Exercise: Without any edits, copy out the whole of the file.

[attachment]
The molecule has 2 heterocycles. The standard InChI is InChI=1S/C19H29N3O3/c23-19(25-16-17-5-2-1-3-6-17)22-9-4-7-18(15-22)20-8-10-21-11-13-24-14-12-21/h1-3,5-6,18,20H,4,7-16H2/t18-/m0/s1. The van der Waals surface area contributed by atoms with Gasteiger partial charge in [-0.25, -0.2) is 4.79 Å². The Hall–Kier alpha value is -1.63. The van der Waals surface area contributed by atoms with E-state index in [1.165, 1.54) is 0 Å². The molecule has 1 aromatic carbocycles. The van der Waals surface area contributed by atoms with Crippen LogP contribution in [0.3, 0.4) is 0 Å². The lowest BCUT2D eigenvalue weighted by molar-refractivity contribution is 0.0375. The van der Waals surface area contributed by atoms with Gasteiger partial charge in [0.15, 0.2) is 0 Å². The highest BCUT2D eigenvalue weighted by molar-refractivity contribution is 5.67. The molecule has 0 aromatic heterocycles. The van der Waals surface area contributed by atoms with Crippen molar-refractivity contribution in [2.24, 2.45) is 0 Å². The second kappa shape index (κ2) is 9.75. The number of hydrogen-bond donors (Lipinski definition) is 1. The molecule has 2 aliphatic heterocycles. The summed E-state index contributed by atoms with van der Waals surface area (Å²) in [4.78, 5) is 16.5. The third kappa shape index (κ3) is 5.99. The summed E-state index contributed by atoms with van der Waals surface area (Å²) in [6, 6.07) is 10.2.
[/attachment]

The molecule has 2 heterocycles. The standard InChI is InChI=1S/C19H29N3O3/c23-19(25-16-17-5-2-1-3-6-17)22-9-4-7-18(15-22)20-8-10-21-11-13-24-14-12-21/h1-3,5-6,18,20H,4,7-16H2/t18-/m0/s1. The van der Waals surface area contributed by atoms with Gasteiger partial charge in [-0.25, -0.2) is 4.79 Å². The Hall–Kier alpha value is -1.63. The van der Waals surface area contributed by atoms with E-state index in [1.165, 1.54) is 0 Å². The molecule has 1 aromatic carbocycles. The van der Waals surface area contributed by atoms with Crippen LogP contribution in [0.3, 0.4) is 0 Å². The lowest BCUT2D eigenvalue weighted by molar-refractivity contribution is 0.0375. The van der Waals surface area contributed by atoms with Gasteiger partial charge in [0.15, 0.2) is 0 Å². The highest BCUT2D eigenvalue weighted by molar-refractivity contribution is 5.67. The molecule has 0 aromatic heterocycles. The van der Waals surface area contributed by atoms with Crippen molar-refractivity contribution in [2.24, 2.45) is 0 Å². The second kappa shape index (κ2) is 9.75. The number of hydrogen-bond donors (Lipinski definition) is 1. The molecule has 2 aliphatic heterocycles. The summed E-state index contributed by atoms with van der Waals surface area (Å²) in [4.78, 5) is 16.5. The third kappa shape index (κ3) is 5.99. The summed E-state index contributed by atoms with van der Waals surface area (Å²) in [6, 6.07) is 10.2.